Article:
What Do Developmental Psychologists Do? (Plus, Salary)

Developmental psychologists are experts in human growth and behavior over the lifespan. They are responsible for studying, researching, and analyzing individuals’ physical, cognitive, and social development from infancy to adulthood. Developmental psychologists typically work in research settings, such as universities or hospitals, and clinical settings, such as schools and mental health facilities

Developmental psychologists use various methods to study how people change over time. This includes observing behaviors, conducting interviews, administering assessments, and analyzing data. Developmental psychologists may also use genetic and brain imaging technologies to gain insight into the biological basis of behavior

Developmental psychologists work to understand why people act and think the way they do. They may use their research to create interventions to help people cope with life changes, such as the transition to adulthood. In addition, they may help children with special needs develop strategies to learn and cope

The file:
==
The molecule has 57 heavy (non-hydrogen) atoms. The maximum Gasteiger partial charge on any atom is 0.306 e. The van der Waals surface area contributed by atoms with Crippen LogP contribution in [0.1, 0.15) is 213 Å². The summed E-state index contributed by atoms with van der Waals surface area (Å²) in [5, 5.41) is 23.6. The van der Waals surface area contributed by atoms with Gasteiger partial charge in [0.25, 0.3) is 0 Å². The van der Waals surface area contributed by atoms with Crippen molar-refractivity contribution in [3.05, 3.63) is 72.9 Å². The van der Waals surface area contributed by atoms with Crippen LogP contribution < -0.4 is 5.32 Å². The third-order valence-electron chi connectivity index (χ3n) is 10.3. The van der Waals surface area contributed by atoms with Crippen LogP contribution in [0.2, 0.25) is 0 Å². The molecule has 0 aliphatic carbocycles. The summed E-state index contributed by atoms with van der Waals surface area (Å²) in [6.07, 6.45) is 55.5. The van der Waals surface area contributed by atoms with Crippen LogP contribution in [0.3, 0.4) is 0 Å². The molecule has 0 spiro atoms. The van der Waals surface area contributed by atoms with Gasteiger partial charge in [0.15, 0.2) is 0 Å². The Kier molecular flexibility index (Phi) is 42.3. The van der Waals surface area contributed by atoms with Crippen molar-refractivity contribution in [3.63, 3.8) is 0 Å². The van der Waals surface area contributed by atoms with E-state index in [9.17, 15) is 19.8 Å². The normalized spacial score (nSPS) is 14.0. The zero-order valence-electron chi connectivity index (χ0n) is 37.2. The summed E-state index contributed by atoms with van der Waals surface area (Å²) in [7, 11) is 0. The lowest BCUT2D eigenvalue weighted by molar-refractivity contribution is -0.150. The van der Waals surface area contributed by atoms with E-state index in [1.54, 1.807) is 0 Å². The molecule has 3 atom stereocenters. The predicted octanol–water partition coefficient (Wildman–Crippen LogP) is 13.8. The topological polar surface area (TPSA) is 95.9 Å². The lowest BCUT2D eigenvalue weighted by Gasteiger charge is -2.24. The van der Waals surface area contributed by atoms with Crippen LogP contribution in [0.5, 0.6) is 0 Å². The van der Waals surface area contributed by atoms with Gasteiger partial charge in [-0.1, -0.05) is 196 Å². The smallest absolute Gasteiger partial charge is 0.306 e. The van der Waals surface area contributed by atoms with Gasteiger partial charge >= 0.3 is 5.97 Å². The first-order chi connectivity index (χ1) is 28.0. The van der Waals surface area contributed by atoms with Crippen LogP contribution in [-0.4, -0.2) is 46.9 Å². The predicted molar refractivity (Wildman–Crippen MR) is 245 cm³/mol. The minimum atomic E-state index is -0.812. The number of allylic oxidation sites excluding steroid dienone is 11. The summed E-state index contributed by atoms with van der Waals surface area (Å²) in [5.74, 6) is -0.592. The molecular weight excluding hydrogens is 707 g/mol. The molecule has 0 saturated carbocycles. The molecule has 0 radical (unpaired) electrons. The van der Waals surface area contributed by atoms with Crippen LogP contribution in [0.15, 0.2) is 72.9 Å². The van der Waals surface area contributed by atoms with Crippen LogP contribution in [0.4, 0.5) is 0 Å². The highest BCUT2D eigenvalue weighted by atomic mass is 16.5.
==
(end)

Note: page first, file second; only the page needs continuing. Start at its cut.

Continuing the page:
The salary for developmental psychologists varies depending on their experience and employer. According to the Bureau of Labor Statistics (BLS), the median annual wage for psychologists was $80,370 in May 2019. The lowest 10 percent earned less than $46,840, and the highest 10 percent earned more than $129,250.

Developmental psychologists are in high demand because of the growing need for mental health services. If you’re interested in a career in developmental psychology, you should have a strong interest in learning about how people change over time and how to help them cope with those changes. A master’s or doctoral degree in psychology is typically required to practice as a developmental psychologist.

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